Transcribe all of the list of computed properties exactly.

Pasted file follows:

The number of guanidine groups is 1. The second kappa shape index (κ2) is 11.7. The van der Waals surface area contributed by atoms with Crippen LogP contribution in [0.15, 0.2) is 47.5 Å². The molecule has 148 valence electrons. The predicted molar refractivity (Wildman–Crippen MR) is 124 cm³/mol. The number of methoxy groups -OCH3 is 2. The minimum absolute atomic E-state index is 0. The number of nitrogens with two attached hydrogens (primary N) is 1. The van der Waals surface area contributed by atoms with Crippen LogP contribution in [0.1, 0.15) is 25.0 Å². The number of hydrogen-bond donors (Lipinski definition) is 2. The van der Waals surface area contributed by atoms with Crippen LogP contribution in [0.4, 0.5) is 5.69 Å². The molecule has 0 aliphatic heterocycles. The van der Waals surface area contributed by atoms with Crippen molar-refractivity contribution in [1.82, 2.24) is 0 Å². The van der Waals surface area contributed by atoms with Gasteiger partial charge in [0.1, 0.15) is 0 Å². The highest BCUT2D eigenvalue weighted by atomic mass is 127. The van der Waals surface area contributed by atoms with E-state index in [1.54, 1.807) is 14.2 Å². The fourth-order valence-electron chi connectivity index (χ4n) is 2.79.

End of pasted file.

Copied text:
The number of guanidine groups is 1. The second kappa shape index (κ2) is 11.7. The van der Waals surface area contributed by atoms with Crippen LogP contribution in [0.15, 0.2) is 47.5 Å². The molecule has 148 valence electrons. The predicted molar refractivity (Wildman–Crippen MR) is 124 cm³/mol. The number of methoxy groups -OCH3 is 2. The minimum absolute atomic E-state index is 0. The number of nitrogens with two attached hydrogens (primary N) is 1. The van der Waals surface area contributed by atoms with Crippen LogP contribution in [0.1, 0.15) is 25.0 Å². The number of hydrogen-bond donors (Lipinski definition) is 2. The van der Waals surface area contributed by atoms with Crippen LogP contribution in [0.4, 0.5) is 5.69 Å². The molecule has 0 aliphatic heterocycles. The van der Waals surface area contributed by atoms with Crippen molar-refractivity contribution in [1.82, 2.24) is 0 Å². The van der Waals surface area contributed by atoms with Gasteiger partial charge in [0.1, 0.15) is 0 Å². The highest BCUT2D eigenvalue weighted by atomic mass is 127. The van der Waals surface area contributed by atoms with E-state index in [1.54, 1.807) is 14.2 Å². The fourth-order valence-electron chi connectivity index (χ4n) is 2.79.